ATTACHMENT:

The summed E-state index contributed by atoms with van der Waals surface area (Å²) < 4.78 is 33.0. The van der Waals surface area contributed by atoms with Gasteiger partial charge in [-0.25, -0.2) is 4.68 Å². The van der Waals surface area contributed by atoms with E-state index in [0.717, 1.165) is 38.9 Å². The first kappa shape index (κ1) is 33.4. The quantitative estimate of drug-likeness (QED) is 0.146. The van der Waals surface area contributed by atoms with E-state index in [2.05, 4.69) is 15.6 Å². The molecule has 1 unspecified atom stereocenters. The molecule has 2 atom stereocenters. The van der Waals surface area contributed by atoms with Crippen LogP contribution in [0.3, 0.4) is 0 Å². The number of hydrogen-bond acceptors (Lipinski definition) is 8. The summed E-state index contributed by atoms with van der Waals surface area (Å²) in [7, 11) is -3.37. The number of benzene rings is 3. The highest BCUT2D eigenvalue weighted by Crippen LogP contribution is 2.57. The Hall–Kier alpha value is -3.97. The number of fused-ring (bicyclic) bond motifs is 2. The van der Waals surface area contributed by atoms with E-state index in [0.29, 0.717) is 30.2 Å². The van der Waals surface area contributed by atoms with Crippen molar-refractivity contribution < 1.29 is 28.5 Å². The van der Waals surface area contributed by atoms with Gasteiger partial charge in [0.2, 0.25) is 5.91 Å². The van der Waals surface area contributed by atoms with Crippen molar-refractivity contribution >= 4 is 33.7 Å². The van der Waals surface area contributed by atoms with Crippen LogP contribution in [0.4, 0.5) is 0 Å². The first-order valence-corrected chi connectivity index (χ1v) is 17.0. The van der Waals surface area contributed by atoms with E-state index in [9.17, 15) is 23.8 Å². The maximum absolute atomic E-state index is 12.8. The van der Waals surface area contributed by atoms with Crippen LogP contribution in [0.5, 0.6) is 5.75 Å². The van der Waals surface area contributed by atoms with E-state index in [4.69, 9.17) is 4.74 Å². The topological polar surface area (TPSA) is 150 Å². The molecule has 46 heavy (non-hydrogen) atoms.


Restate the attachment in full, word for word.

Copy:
The summed E-state index contributed by atoms with van der Waals surface area (Å²) < 4.78 is 33.0. The van der Waals surface area contributed by atoms with Gasteiger partial charge in [-0.25, -0.2) is 4.68 Å². The van der Waals surface area contributed by atoms with E-state index in [0.717, 1.165) is 38.9 Å². The first kappa shape index (κ1) is 33.4. The quantitative estimate of drug-likeness (QED) is 0.146. The van der Waals surface area contributed by atoms with E-state index in [2.05, 4.69) is 15.6 Å². The molecule has 1 unspecified atom stereocenters. The molecule has 2 atom stereocenters. The van der Waals surface area contributed by atoms with Crippen LogP contribution in [0.3, 0.4) is 0 Å². The number of hydrogen-bond acceptors (Lipinski definition) is 8. The summed E-state index contributed by atoms with van der Waals surface area (Å²) in [7, 11) is -3.37. The number of benzene rings is 3. The highest BCUT2D eigenvalue weighted by Crippen LogP contribution is 2.57. The Hall–Kier alpha value is -3.97. The number of fused-ring (bicyclic) bond motifs is 2. The van der Waals surface area contributed by atoms with E-state index in [0.29, 0.717) is 30.2 Å². The van der Waals surface area contributed by atoms with Crippen molar-refractivity contribution < 1.29 is 28.5 Å². The van der Waals surface area contributed by atoms with Gasteiger partial charge in [0.2, 0.25) is 5.91 Å². The van der Waals surface area contributed by atoms with Crippen molar-refractivity contribution >= 4 is 33.7 Å². The van der Waals surface area contributed by atoms with Crippen LogP contribution in [0.4, 0.5) is 0 Å². The first-order valence-corrected chi connectivity index (χ1v) is 17.0. The van der Waals surface area contributed by atoms with E-state index in [9.17, 15) is 23.8 Å². The maximum absolute atomic E-state index is 12.8. The van der Waals surface area contributed by atoms with Crippen LogP contribution in [0.5, 0.6) is 5.75 Å². The van der Waals surface area contributed by atoms with E-state index in [4.69, 9.17) is 4.74 Å². The topological polar surface area (TPSA) is 150 Å². The molecule has 46 heavy (non-hydrogen) atoms.